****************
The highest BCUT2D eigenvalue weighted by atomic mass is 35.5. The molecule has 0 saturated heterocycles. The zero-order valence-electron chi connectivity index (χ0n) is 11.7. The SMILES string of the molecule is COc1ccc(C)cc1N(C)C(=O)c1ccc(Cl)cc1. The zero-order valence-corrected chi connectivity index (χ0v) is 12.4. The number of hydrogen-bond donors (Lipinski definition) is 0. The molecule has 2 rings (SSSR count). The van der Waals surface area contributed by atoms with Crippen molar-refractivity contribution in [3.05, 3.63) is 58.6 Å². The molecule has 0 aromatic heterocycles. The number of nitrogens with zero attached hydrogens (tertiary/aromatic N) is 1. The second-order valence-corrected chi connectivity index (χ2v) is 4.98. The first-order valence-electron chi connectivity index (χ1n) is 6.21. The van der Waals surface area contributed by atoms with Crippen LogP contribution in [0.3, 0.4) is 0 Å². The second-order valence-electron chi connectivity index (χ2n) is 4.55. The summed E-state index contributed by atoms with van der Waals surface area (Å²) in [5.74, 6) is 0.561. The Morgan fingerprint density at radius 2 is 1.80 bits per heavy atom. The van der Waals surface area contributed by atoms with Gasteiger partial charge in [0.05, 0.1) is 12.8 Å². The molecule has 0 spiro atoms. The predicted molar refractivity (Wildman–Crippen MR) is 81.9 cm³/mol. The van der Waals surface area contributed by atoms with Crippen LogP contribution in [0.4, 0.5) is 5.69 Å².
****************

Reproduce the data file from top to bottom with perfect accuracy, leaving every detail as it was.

The highest BCUT2D eigenvalue weighted by atomic mass is 35.5. The molecule has 0 saturated heterocycles. The zero-order valence-electron chi connectivity index (χ0n) is 11.7. The SMILES string of the molecule is COc1ccc(C)cc1N(C)C(=O)c1ccc(Cl)cc1. The zero-order valence-corrected chi connectivity index (χ0v) is 12.4. The number of hydrogen-bond donors (Lipinski definition) is 0. The molecule has 2 rings (SSSR count). The van der Waals surface area contributed by atoms with Crippen molar-refractivity contribution in [3.05, 3.63) is 58.6 Å². The molecule has 0 aromatic heterocycles. The number of nitrogens with zero attached hydrogens (tertiary/aromatic N) is 1. The second-order valence-corrected chi connectivity index (χ2v) is 4.98. The first-order valence-electron chi connectivity index (χ1n) is 6.21. The van der Waals surface area contributed by atoms with Crippen LogP contribution in [0.3, 0.4) is 0 Å². The second-order valence-electron chi connectivity index (χ2n) is 4.55. The summed E-state index contributed by atoms with van der Waals surface area (Å²) in [5.74, 6) is 0.561. The Morgan fingerprint density at radius 2 is 1.80 bits per heavy atom. The van der Waals surface area contributed by atoms with Gasteiger partial charge in [0.05, 0.1) is 12.8 Å². The molecule has 0 spiro atoms. The predicted molar refractivity (Wildman–Crippen MR) is 81.9 cm³/mol. The van der Waals surface area contributed by atoms with Crippen LogP contribution in [0.4, 0.5) is 5.69 Å².